Baku / 08.11.17 / Turan: Euphoria caused by the decision of the Cabinet of Ministers to reduce customs duties on imported butter and other oils made from milk can soon be replaced by disappointment.

Note that from December 2017, customs duties on the above products will be reduced from 15% to 5%. The decision will remain in effect until December 31, 2019.

Contrary to expectations of a sharp decline in butter prices in stores, in reality, the price will change very little.

Turan has already reported that customs duties are only one of the factors in the problem of high prices for butter. The main factor, however, is the monopoly on imports, which is concentrated in the hands of a narrow group of individuals. That is why similar goods are sold much more expensively than in neighboring countries

The economist Gubad Ibadoglu said on his Facebook page that according to official figures, one kilogram of New Zealand butter is imported into the country for 5 manat 34 gapik, and after a decrease in duties, the price may change on average by 63 gapik per kilogram.

He pointed out that butter is imported to Azerbaijan from 15 countries. New Zealand, which accounts for 85% of these imports, is the leader among the countries supplying butter to Azerbaijan.

The cheapest butter is imported from Estonia - 2.62 dollars per kilogram, and the most expensive is imported from Luxembourg - 10.18 dollars per kilogram.

At the current rate, the import of New Zealand butter costs 5 manat 33 gapik. As a result, it turns out that the average price per kilogram of butter is 6 manat 80 gapik.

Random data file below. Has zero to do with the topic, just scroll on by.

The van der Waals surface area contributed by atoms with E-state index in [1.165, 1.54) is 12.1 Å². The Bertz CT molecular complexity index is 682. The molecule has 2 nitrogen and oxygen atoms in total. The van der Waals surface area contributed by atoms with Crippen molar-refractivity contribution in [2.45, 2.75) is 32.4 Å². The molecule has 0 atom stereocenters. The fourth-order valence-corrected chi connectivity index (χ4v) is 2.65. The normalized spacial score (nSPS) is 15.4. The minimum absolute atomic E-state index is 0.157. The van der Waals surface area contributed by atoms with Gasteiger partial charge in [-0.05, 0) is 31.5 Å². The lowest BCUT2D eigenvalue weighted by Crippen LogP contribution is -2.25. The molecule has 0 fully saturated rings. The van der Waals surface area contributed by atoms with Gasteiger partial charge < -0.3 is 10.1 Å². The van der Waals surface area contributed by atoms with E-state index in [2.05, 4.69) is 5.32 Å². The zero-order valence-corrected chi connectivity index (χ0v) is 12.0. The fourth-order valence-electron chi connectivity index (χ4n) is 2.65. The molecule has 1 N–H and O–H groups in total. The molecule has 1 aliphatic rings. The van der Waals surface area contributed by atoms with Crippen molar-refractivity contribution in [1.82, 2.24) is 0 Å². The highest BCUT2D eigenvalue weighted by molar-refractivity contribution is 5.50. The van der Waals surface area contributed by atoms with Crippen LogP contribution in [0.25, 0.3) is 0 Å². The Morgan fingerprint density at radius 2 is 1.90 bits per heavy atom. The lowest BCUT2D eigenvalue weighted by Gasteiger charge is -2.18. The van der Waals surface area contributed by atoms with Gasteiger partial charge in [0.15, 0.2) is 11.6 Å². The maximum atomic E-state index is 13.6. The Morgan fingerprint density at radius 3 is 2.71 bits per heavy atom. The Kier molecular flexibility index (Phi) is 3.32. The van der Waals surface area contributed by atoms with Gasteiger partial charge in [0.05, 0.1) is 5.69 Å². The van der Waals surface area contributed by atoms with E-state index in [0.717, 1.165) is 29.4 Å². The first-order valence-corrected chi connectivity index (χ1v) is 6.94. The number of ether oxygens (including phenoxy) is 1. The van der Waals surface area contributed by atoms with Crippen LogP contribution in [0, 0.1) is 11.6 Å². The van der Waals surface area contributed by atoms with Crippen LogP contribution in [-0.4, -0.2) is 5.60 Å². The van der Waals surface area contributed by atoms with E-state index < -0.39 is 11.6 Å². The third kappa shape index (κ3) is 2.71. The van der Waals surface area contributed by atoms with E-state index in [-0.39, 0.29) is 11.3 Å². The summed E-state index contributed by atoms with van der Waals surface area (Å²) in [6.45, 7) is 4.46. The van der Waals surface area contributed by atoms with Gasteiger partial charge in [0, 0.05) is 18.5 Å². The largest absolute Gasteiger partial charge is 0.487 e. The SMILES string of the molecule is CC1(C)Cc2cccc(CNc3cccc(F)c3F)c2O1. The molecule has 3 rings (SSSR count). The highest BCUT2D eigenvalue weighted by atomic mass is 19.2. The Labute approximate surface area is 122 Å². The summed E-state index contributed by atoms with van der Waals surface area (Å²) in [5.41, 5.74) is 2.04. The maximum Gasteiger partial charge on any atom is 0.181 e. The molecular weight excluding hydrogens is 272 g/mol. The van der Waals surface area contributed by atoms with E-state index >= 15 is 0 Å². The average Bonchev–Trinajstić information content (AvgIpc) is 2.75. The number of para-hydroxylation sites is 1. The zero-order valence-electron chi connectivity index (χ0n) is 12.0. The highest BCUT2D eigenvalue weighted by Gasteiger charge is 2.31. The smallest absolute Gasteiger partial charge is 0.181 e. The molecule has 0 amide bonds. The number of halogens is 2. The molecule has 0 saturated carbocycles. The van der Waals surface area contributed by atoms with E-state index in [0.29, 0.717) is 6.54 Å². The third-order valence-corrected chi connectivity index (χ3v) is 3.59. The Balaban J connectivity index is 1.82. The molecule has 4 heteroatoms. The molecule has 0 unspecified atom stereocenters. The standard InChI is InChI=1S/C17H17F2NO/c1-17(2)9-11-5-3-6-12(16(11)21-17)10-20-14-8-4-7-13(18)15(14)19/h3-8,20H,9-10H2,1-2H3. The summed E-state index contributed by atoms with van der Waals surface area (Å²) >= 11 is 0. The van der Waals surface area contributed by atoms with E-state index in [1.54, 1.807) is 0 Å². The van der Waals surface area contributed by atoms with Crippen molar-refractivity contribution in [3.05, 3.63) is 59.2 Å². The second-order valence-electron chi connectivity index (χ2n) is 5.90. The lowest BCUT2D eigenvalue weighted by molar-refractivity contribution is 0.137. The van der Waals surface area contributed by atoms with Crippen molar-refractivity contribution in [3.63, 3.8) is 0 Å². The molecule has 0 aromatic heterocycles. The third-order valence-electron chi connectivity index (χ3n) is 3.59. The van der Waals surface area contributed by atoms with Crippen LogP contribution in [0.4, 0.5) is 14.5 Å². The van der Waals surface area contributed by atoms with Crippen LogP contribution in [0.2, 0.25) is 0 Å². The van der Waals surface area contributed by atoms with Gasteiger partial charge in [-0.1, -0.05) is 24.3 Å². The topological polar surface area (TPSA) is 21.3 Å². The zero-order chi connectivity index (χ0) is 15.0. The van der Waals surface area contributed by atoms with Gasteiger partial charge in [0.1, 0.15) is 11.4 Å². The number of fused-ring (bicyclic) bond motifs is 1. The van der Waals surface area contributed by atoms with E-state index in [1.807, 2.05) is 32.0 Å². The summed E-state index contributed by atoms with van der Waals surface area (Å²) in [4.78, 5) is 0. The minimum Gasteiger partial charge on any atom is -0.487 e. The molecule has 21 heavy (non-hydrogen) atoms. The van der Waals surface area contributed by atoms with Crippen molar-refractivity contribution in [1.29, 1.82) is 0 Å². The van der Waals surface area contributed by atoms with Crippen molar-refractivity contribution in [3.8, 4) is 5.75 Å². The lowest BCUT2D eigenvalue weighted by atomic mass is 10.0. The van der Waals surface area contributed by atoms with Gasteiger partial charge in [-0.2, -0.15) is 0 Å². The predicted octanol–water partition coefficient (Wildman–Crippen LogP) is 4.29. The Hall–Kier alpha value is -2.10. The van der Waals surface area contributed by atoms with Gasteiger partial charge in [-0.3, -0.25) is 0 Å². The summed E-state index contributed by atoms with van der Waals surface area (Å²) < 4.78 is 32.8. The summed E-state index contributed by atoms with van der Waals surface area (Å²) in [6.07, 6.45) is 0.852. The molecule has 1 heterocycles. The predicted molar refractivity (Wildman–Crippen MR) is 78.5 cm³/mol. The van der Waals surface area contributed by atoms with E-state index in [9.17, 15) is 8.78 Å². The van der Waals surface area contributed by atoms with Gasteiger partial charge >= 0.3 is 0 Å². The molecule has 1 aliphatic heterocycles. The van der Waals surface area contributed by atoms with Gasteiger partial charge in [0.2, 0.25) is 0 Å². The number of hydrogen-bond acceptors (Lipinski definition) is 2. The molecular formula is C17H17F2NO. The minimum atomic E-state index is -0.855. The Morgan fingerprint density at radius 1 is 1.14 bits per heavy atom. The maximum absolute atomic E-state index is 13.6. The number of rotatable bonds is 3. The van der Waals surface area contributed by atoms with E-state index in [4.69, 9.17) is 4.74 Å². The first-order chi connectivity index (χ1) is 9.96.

"The Customs Committee states that on average the import of butter is 8 manat 84 gapik per kilogram. Maybe they take into account VAT. Even if you include VAT (18%), the New Zealand butter, which passes through customs for 5 manat 34 gapik (according to the old 15% tariffs, 80 gapik should be added, which makes 6 manat 14 gapik, and then VAT amounting to 1 manat 10 gapik should be added, so it should cost 7 manat 24 gapik," Gubad Ibadoglu wrote.

Concerning the real reduction in prices in stores, the expert believes there will be no sharp collapse.

"On average, customs duties on butter will decrease by 63 gapik, which will not have a significant impact on retail prices. Maybe for a short time the retail price will fall by 50-60 gapik; then prices will return to their old, high level," he said.

Note that in October, between experts, in particular, Natig Jafarli and the Customs Committee, a discussion arose over the unreasonably high prices for butter. The expert accused the Customs Committee of having a monopoly on butter imports.

Jafarli demanded to explain why the difference in the price of New Zealand butter in Azerbaijan and Georgia is almost 40% (18 and 10 manat respectively).

After the decision of the Cabinet, Jafarli on his Facebook page noted that "now there is one unresolved issue - the creation of a competitive and fair environment." -71D-

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